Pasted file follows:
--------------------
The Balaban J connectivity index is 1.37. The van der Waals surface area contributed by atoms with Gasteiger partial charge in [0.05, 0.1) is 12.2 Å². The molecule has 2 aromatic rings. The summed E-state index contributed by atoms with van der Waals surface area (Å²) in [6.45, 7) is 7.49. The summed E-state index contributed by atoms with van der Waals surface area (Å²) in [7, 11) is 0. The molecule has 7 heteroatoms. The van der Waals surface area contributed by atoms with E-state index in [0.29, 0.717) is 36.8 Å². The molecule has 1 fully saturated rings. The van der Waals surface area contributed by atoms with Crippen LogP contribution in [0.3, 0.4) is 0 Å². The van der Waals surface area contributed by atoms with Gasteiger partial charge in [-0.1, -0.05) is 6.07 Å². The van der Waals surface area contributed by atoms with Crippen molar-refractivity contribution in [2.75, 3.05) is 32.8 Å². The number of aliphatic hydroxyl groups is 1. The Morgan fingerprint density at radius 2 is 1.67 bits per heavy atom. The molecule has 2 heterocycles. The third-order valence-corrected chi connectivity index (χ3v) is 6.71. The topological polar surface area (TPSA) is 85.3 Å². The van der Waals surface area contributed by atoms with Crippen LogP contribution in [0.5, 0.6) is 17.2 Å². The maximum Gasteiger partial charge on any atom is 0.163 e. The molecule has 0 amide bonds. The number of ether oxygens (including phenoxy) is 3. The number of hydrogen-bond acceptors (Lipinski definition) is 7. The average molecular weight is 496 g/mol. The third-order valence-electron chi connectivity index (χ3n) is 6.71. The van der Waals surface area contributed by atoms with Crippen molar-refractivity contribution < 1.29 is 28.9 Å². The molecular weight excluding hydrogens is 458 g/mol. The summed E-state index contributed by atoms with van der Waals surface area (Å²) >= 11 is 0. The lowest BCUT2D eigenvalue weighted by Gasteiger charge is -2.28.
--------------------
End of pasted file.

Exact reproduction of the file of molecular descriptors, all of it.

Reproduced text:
The Balaban J connectivity index is 1.37. The van der Waals surface area contributed by atoms with Gasteiger partial charge in [0.05, 0.1) is 12.2 Å². The molecule has 2 aromatic rings. The summed E-state index contributed by atoms with van der Waals surface area (Å²) in [6.45, 7) is 7.49. The summed E-state index contributed by atoms with van der Waals surface area (Å²) in [7, 11) is 0. The molecule has 7 heteroatoms. The van der Waals surface area contributed by atoms with E-state index in [0.29, 0.717) is 36.8 Å². The molecule has 1 fully saturated rings. The van der Waals surface area contributed by atoms with Crippen LogP contribution in [0.3, 0.4) is 0 Å². The van der Waals surface area contributed by atoms with Gasteiger partial charge in [-0.1, -0.05) is 6.07 Å². The van der Waals surface area contributed by atoms with Crippen molar-refractivity contribution in [2.75, 3.05) is 32.8 Å². The number of aliphatic hydroxyl groups is 1. The Morgan fingerprint density at radius 2 is 1.67 bits per heavy atom. The molecule has 2 heterocycles. The third-order valence-corrected chi connectivity index (χ3v) is 6.71. The topological polar surface area (TPSA) is 85.3 Å². The van der Waals surface area contributed by atoms with Crippen LogP contribution in [0.5, 0.6) is 17.2 Å². The maximum Gasteiger partial charge on any atom is 0.163 e. The molecule has 0 amide bonds. The number of ether oxygens (including phenoxy) is 3. The number of hydrogen-bond acceptors (Lipinski definition) is 7. The average molecular weight is 496 g/mol. The third-order valence-electron chi connectivity index (χ3n) is 6.71. The van der Waals surface area contributed by atoms with Crippen molar-refractivity contribution < 1.29 is 28.9 Å². The molecular weight excluding hydrogens is 458 g/mol. The summed E-state index contributed by atoms with van der Waals surface area (Å²) >= 11 is 0. The lowest BCUT2D eigenvalue weighted by Gasteiger charge is -2.28.